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Denmark, what’s up in digital media literacy education?

“The Scandinavian governments have been a major factor in moving generations towards digital communication.

For example, in Denmark as a citizen you must communicate with all official organs through digital channels. This has forced older generations to learn some basic skills, just to be able to read post from the hospital, for example, and has provided motivation for people to learn to help themselves.

Everyone should be able to participate in ever-changing modern society.

There are also more elderly people on social media channels such as Facebook, Instagram and Twitter taking part in the general discussion of the day.

It is necessary for all to use technology, especially communication technology and channels, which can give a strong voice to dedicated groups. It does not matter if it is a question of abusing women, beating children or not taking care of educating and caring for the older generation – everyone should be able to participate in ever-changing modern society.

Learning itself it is best done in small groups, in short sessions where you start by explaining that it is not dangerous to push the buttons and that talking together on a social media channel is essentially no different from talking on the phone or sending a postcard.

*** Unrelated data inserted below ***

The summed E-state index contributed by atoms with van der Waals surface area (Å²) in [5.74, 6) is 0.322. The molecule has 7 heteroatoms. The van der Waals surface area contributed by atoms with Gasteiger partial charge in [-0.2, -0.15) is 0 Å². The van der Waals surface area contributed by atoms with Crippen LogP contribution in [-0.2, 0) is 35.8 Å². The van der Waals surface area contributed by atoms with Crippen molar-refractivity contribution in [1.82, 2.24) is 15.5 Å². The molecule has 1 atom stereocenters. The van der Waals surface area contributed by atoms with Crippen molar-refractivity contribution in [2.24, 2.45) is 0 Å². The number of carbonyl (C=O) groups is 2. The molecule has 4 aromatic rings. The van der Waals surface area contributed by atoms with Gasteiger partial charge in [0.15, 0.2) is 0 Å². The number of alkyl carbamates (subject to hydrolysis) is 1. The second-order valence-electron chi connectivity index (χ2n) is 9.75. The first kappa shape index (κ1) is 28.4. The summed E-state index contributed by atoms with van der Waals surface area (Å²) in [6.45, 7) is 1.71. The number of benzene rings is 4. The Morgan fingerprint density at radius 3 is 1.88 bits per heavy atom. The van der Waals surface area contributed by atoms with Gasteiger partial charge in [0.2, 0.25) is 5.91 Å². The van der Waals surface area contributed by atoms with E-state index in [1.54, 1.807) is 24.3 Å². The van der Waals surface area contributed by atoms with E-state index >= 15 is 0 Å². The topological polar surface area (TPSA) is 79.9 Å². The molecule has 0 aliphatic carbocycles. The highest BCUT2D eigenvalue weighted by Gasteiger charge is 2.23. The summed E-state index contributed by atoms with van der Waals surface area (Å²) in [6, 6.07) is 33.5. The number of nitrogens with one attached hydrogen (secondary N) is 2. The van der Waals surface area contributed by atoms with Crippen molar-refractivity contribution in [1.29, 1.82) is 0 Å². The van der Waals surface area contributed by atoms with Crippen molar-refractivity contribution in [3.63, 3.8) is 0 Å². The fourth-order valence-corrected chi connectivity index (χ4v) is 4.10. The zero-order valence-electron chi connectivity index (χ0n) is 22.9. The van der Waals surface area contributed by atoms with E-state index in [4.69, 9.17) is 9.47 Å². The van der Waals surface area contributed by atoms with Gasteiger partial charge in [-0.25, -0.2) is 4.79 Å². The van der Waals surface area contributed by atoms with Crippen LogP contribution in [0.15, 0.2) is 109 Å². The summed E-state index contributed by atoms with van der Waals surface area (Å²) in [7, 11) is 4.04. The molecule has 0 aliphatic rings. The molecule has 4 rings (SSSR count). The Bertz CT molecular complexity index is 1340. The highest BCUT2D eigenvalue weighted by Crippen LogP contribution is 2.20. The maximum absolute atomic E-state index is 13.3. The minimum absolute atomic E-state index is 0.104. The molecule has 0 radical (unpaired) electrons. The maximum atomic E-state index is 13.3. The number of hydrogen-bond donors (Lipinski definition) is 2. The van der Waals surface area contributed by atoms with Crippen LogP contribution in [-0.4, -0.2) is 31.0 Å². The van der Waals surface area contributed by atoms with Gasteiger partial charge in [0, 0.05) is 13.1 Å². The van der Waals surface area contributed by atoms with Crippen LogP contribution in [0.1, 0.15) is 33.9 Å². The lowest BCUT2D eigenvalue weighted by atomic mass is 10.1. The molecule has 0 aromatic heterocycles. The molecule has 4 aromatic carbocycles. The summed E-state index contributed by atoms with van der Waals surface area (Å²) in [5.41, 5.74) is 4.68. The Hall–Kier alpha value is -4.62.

I have had very fulfilling experience of working with the group 65+, both women and men. When they realised how easy things were, they learned quickly and willingly. It is overcomplicating things that is the problem.

Learning itself it is best done in small groups, in short sessions where you start by explaining that it is not dangerous to push the button.

I have run courses at the Continuing Education Centre at the University of Iceland and Akureyri, for example, and I think it would be time to start producing online courses where learning would happen step-by-step. What is important is to “talk the same language” and not move too fast.

I have many personal stories as well. The best one is my mother. She turns 86 this year and communicates and participates on Facebook. Lace-making is one of her big passions. She started learning Spanish, using Duolingo, to be able to better understand her Spanish friends in the different lace-making groups she frequently visits on Facebook.

She also has her own YouTube channel where she has learned to create playlists for different interests, and she behaves like a teenager. She cannot go to sleep because she immerses herself in watching the videos. She has also become an excellent teacher for her 80+ friends, showing them how to use Facebook.”

Marianna Fridjonsdottir

  • is a producer, writer, director, channel executive and web entrepreneur;
  • has been in the media business for more than 45 years, active in television and web broadcasting and consulting and lecturing on web communications and social media;
  • is the founder of ToonTV, a non-violent children’s web channel. She comes from Iceland and lives in Copenhagen

Fonte: ELM Magazine, autora Marianna Fridjonsdottir, fotografia ELM Magazine

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